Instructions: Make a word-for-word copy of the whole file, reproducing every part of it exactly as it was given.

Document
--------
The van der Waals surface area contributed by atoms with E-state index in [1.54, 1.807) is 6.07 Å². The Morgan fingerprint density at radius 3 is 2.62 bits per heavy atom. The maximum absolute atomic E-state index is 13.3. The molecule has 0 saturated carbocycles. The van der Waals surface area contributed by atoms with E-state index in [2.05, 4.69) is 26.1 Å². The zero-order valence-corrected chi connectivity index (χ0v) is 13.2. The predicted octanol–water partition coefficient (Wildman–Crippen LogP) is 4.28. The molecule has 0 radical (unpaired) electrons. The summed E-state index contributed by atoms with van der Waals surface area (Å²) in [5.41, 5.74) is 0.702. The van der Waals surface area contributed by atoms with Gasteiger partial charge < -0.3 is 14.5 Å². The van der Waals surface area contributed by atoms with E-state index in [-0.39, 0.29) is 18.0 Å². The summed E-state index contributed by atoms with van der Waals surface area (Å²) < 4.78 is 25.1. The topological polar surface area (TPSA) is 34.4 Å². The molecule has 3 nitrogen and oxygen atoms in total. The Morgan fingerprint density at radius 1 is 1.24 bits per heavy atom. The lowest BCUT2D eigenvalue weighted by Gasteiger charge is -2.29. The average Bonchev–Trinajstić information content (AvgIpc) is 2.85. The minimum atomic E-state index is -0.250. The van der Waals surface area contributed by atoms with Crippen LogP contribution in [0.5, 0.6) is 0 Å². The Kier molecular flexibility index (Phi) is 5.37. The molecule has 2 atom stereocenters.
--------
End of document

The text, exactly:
The van der Waals surface area contributed by atoms with E-state index in [1.54, 1.807) is 6.07 Å². The Morgan fingerprint density at radius 3 is 2.62 bits per heavy atom. The maximum absolute atomic E-state index is 13.3. The molecule has 0 saturated carbocycles. The van der Waals surface area contributed by atoms with E-state index in [2.05, 4.69) is 26.1 Å². The zero-order valence-corrected chi connectivity index (χ0v) is 13.2. The predicted octanol–water partition coefficient (Wildman–Crippen LogP) is 4.28. The molecule has 0 radical (unpaired) electrons. The summed E-state index contributed by atoms with van der Waals surface area (Å²) in [5.41, 5.74) is 0.702. The van der Waals surface area contributed by atoms with Gasteiger partial charge < -0.3 is 14.5 Å². The van der Waals surface area contributed by atoms with E-state index in [-0.39, 0.29) is 18.0 Å². The summed E-state index contributed by atoms with van der Waals surface area (Å²) < 4.78 is 25.1. The topological polar surface area (TPSA) is 34.4 Å². The molecule has 3 nitrogen and oxygen atoms in total. The Morgan fingerprint density at radius 1 is 1.24 bits per heavy atom. The lowest BCUT2D eigenvalue weighted by Gasteiger charge is -2.29. The average Bonchev–Trinajstić information content (AvgIpc) is 2.85. The minimum atomic E-state index is -0.250. The van der Waals surface area contributed by atoms with Crippen LogP contribution in [0.5, 0.6) is 0 Å². The Kier molecular flexibility index (Phi) is 5.37. The molecule has 2 atom stereocenters.